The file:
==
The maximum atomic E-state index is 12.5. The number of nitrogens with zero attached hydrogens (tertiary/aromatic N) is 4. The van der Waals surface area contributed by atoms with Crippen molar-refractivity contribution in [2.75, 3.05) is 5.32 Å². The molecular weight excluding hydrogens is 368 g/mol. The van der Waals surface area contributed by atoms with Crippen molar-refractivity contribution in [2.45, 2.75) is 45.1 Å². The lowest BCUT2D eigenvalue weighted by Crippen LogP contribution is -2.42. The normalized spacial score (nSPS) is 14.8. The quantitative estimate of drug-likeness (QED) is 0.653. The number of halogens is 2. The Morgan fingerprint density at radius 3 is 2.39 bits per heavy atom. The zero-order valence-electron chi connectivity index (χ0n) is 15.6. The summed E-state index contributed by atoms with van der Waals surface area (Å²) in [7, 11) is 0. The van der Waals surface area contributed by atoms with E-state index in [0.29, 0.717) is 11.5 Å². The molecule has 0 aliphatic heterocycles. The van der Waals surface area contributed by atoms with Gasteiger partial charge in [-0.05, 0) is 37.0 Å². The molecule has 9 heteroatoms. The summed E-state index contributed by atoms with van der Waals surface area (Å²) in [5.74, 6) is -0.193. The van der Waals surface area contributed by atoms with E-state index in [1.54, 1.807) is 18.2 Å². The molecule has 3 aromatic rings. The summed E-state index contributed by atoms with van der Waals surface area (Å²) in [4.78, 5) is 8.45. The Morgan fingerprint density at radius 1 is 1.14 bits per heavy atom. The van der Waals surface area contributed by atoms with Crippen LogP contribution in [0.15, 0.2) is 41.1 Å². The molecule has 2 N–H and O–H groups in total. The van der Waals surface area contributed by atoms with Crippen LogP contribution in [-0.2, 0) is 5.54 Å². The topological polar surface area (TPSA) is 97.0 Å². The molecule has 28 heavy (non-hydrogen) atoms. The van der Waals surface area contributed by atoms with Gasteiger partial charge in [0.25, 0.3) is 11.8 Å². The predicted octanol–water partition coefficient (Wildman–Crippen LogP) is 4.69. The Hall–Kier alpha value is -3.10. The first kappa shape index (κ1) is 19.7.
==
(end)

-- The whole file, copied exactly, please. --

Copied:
The maximum atomic E-state index is 12.5. The number of nitrogens with zero attached hydrogens (tertiary/aromatic N) is 4. The van der Waals surface area contributed by atoms with Crippen molar-refractivity contribution in [2.75, 3.05) is 5.32 Å². The molecular weight excluding hydrogens is 368 g/mol. The van der Waals surface area contributed by atoms with Crippen molar-refractivity contribution in [2.45, 2.75) is 45.1 Å². The lowest BCUT2D eigenvalue weighted by Crippen LogP contribution is -2.42. The normalized spacial score (nSPS) is 14.8. The quantitative estimate of drug-likeness (QED) is 0.653. The number of halogens is 2. The Morgan fingerprint density at radius 3 is 2.39 bits per heavy atom. The zero-order valence-electron chi connectivity index (χ0n) is 15.6. The summed E-state index contributed by atoms with van der Waals surface area (Å²) in [7, 11) is 0. The van der Waals surface area contributed by atoms with E-state index in [0.29, 0.717) is 11.5 Å². The molecule has 0 aliphatic heterocycles. The van der Waals surface area contributed by atoms with Gasteiger partial charge in [-0.05, 0) is 37.0 Å². The molecule has 9 heteroatoms. The summed E-state index contributed by atoms with van der Waals surface area (Å²) in [5.74, 6) is -0.193. The van der Waals surface area contributed by atoms with E-state index in [1.54, 1.807) is 18.2 Å². The molecule has 3 aromatic rings. The summed E-state index contributed by atoms with van der Waals surface area (Å²) in [4.78, 5) is 8.45. The Morgan fingerprint density at radius 1 is 1.14 bits per heavy atom. The van der Waals surface area contributed by atoms with Crippen LogP contribution in [0.15, 0.2) is 41.1 Å². The molecule has 2 N–H and O–H groups in total. The van der Waals surface area contributed by atoms with Crippen LogP contribution in [-0.2, 0) is 5.54 Å². The topological polar surface area (TPSA) is 97.0 Å². The molecule has 28 heavy (non-hydrogen) atoms. The van der Waals surface area contributed by atoms with Gasteiger partial charge in [0.25, 0.3) is 11.8 Å². The predicted octanol–water partition coefficient (Wildman–Crippen LogP) is 4.69. The Hall–Kier alpha value is -3.10. The first kappa shape index (κ1) is 19.7.